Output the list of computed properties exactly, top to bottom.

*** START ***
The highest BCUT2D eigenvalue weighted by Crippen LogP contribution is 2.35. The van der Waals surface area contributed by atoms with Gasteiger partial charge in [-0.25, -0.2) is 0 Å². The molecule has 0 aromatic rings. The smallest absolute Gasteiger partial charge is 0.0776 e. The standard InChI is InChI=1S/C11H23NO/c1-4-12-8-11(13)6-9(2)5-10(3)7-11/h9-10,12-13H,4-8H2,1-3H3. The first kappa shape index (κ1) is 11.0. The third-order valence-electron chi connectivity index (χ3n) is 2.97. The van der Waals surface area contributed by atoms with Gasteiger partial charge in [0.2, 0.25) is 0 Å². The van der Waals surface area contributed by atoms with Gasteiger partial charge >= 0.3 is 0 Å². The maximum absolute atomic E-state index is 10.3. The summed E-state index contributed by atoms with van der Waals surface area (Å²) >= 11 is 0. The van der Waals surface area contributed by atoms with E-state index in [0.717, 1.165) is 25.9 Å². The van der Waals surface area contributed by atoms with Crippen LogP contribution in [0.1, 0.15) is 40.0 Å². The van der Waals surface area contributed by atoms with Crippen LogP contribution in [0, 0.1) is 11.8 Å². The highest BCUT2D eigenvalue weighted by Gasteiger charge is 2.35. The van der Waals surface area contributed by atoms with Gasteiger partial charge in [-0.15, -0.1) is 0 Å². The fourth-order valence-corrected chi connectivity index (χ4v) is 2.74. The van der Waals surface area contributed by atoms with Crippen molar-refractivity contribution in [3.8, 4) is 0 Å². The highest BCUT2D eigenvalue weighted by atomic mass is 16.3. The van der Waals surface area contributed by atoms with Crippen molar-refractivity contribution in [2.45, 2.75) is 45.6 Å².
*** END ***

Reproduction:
The highest BCUT2D eigenvalue weighted by Crippen LogP contribution is 2.35. The van der Waals surface area contributed by atoms with Gasteiger partial charge in [-0.25, -0.2) is 0 Å². The molecule has 0 aromatic rings. The smallest absolute Gasteiger partial charge is 0.0776 e. The standard InChI is InChI=1S/C11H23NO/c1-4-12-8-11(13)6-9(2)5-10(3)7-11/h9-10,12-13H,4-8H2,1-3H3. The first kappa shape index (κ1) is 11.0. The third-order valence-electron chi connectivity index (χ3n) is 2.97. The van der Waals surface area contributed by atoms with Gasteiger partial charge in [0.2, 0.25) is 0 Å². The van der Waals surface area contributed by atoms with Gasteiger partial charge >= 0.3 is 0 Å². The maximum absolute atomic E-state index is 10.3. The summed E-state index contributed by atoms with van der Waals surface area (Å²) >= 11 is 0. The van der Waals surface area contributed by atoms with E-state index in [0.717, 1.165) is 25.9 Å². The van der Waals surface area contributed by atoms with Crippen LogP contribution in [0.1, 0.15) is 40.0 Å². The van der Waals surface area contributed by atoms with Crippen LogP contribution in [0, 0.1) is 11.8 Å². The highest BCUT2D eigenvalue weighted by Gasteiger charge is 2.35. The van der Waals surface area contributed by atoms with Gasteiger partial charge in [-0.15, -0.1) is 0 Å². The fourth-order valence-corrected chi connectivity index (χ4v) is 2.74. The van der Waals surface area contributed by atoms with Crippen molar-refractivity contribution in [3.8, 4) is 0 Å². The highest BCUT2D eigenvalue weighted by atomic mass is 16.3. The van der Waals surface area contributed by atoms with Crippen molar-refractivity contribution in [2.45, 2.75) is 45.6 Å².